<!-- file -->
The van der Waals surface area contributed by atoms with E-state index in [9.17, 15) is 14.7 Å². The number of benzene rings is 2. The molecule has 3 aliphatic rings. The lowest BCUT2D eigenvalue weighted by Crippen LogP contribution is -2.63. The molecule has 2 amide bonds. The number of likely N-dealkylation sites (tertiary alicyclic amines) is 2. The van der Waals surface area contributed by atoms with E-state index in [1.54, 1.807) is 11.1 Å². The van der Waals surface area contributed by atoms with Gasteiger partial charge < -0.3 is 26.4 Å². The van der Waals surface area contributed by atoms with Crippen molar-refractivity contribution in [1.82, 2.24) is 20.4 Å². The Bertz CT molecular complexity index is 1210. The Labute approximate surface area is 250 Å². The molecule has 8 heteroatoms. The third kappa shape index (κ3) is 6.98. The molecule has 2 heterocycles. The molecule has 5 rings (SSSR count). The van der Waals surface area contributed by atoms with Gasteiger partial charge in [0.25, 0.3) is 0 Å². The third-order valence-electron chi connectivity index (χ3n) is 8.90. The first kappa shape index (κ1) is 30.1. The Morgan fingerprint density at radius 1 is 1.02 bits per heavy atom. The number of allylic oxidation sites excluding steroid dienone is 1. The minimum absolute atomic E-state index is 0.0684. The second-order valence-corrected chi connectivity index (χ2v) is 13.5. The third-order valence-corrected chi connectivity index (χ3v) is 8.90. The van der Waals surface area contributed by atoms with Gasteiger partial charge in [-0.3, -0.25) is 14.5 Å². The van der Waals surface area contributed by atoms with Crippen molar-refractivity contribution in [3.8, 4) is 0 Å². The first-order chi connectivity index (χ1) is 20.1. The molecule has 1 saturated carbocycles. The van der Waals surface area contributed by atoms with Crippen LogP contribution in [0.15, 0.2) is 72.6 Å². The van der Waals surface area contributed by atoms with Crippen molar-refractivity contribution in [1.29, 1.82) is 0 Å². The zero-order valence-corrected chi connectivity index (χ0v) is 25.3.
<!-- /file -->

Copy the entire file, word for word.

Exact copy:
The van der Waals surface area contributed by atoms with E-state index in [9.17, 15) is 14.7 Å². The number of benzene rings is 2. The molecule has 3 aliphatic rings. The lowest BCUT2D eigenvalue weighted by Crippen LogP contribution is -2.63. The molecule has 2 amide bonds. The number of likely N-dealkylation sites (tertiary alicyclic amines) is 2. The van der Waals surface area contributed by atoms with E-state index in [1.54, 1.807) is 11.1 Å². The van der Waals surface area contributed by atoms with Gasteiger partial charge < -0.3 is 26.4 Å². The van der Waals surface area contributed by atoms with Crippen molar-refractivity contribution in [1.82, 2.24) is 20.4 Å². The Bertz CT molecular complexity index is 1210. The Labute approximate surface area is 250 Å². The molecule has 8 heteroatoms. The third kappa shape index (κ3) is 6.98. The molecule has 2 heterocycles. The molecule has 5 rings (SSSR count). The van der Waals surface area contributed by atoms with Gasteiger partial charge in [0.25, 0.3) is 0 Å². The third-order valence-electron chi connectivity index (χ3n) is 8.90. The first kappa shape index (κ1) is 30.1. The Morgan fingerprint density at radius 1 is 1.02 bits per heavy atom. The number of allylic oxidation sites excluding steroid dienone is 1. The minimum absolute atomic E-state index is 0.0684. The second-order valence-corrected chi connectivity index (χ2v) is 13.5. The third-order valence-corrected chi connectivity index (χ3v) is 8.90. The van der Waals surface area contributed by atoms with Gasteiger partial charge in [-0.3, -0.25) is 14.5 Å². The van der Waals surface area contributed by atoms with Crippen molar-refractivity contribution in [3.8, 4) is 0 Å². The first-order chi connectivity index (χ1) is 20.1. The molecule has 1 saturated carbocycles. The van der Waals surface area contributed by atoms with Crippen LogP contribution in [0.15, 0.2) is 72.6 Å². The van der Waals surface area contributed by atoms with Crippen molar-refractivity contribution in [1.29, 1.82) is 0 Å². The zero-order valence-corrected chi connectivity index (χ0v) is 25.3.